Today was a roller coaster of a day! We had fun, panicked for a while, and then relaxed later on.
Today's plan was to drive to Ocean City and spend some time swimming in the ocean and walking along the boardwalk. Then a 25 knot wind blowing through the anchorage threw a monkey wrench into our plan. Maddie really wanted to go to Ocean City and we had decided that we would leave tomorrow morning, so today was the only day that we could go. To calm my concerns about Wisdom dragging anchor and drifting away, I let out some more chain, giving us plenty of scope to hold us still.
We were anchored in 8 feet of water with 60 feet of chain out. Our bow roller sits 6 feet up, so our effective depth for calculations is 14 feet, giving us a scope of 4.3. The bottom in this creek is soft mud, which our Bruce anchor digs into like a champ! We have held fine for the past few days with very strong tidal reversals, but I was still concerned that we might drag anchor with the strong winds while we were away; so I let out 40 feet more of chain, changing our scope to 7.1. The snubber was tied and the anchor was very well set in the mud.
The creek is very protected! 25 knots of wind produced no wave action, but the wind resistance on the boat kept the chain taught. I felt ok leaving the boat for the day during these conditions because I knew that the anchor was well set with plenty of scope and a well tied snubber.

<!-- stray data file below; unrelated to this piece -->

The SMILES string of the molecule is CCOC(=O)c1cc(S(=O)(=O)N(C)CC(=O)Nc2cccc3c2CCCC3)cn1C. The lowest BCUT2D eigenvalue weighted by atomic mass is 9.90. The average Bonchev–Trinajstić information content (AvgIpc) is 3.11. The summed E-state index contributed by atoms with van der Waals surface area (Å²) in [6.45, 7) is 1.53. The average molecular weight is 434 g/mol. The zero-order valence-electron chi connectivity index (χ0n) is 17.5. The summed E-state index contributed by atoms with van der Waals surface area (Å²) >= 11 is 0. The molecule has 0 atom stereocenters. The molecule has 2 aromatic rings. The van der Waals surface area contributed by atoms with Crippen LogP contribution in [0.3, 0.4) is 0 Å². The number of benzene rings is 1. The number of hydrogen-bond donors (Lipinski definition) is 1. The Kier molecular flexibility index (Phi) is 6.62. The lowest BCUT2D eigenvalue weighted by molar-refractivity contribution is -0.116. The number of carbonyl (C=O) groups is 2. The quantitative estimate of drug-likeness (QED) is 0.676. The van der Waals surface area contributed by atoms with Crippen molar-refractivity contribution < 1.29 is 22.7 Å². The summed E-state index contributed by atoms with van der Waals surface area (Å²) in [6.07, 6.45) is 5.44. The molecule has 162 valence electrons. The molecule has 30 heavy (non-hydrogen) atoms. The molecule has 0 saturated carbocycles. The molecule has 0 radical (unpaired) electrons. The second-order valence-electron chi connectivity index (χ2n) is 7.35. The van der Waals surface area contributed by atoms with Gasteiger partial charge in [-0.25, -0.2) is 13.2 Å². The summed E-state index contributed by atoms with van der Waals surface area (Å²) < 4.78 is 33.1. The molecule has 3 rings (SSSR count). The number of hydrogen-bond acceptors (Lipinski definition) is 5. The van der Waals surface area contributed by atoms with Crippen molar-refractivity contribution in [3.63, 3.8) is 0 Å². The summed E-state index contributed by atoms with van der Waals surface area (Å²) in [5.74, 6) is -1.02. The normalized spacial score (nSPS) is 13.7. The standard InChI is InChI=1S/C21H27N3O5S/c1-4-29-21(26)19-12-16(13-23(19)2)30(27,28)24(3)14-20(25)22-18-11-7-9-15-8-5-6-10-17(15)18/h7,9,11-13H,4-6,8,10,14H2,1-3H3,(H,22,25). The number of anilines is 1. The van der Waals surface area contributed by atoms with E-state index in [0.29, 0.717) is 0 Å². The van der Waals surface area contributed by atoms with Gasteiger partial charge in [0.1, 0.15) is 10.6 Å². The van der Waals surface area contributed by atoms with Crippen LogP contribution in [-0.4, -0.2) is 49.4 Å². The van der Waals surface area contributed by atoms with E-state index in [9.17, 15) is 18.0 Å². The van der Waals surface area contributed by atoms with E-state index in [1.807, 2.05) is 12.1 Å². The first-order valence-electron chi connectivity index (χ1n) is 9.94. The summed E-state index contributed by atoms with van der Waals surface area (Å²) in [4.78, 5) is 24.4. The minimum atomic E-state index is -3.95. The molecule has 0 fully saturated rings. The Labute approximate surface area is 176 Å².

We drove to Ocean City and experienced the typical touristy attractions: walked on the boardwalk, ate some boardwalk fries, played mini golf, and then we got a phone call that changed everything!
The Coast Guard called my cell phone to alert me that my boat was adrift and had been towed to the floating pier of a Campbell's Boatyard. Maddie and I quickly got in the car and drove the one hour drive back to Oxford. The Coast Guard agent didn't have any additional information but we did let him know that we would be there to recover the boat as soon as possible.
Maddie and I began wondering how the pets were doing? Morty, our corgi, and Sammy, our parrot, were locked inside the sailboat while we were away. Maddie Googled Campbells Boatyard and the result that we saw terrified us! I pulled up the sailboats satellite tracker on my cell phone but the last reported position was where we anchored it. According to this, the boat had not moved, but the last ping from the boat was a few hours old, so we figured it hasn't updated yet and the boat must actually be far away from where we left it; otherwise, why would the Coast Guard have called us?
Somehow, we had drifted from the small creek by Oxford, out the creek and down the river! We were very glad to hear that the boat had been recovered but were wondering what kind of damage the boat must have sustained while banging into the pilings that line the creek we were anchored in.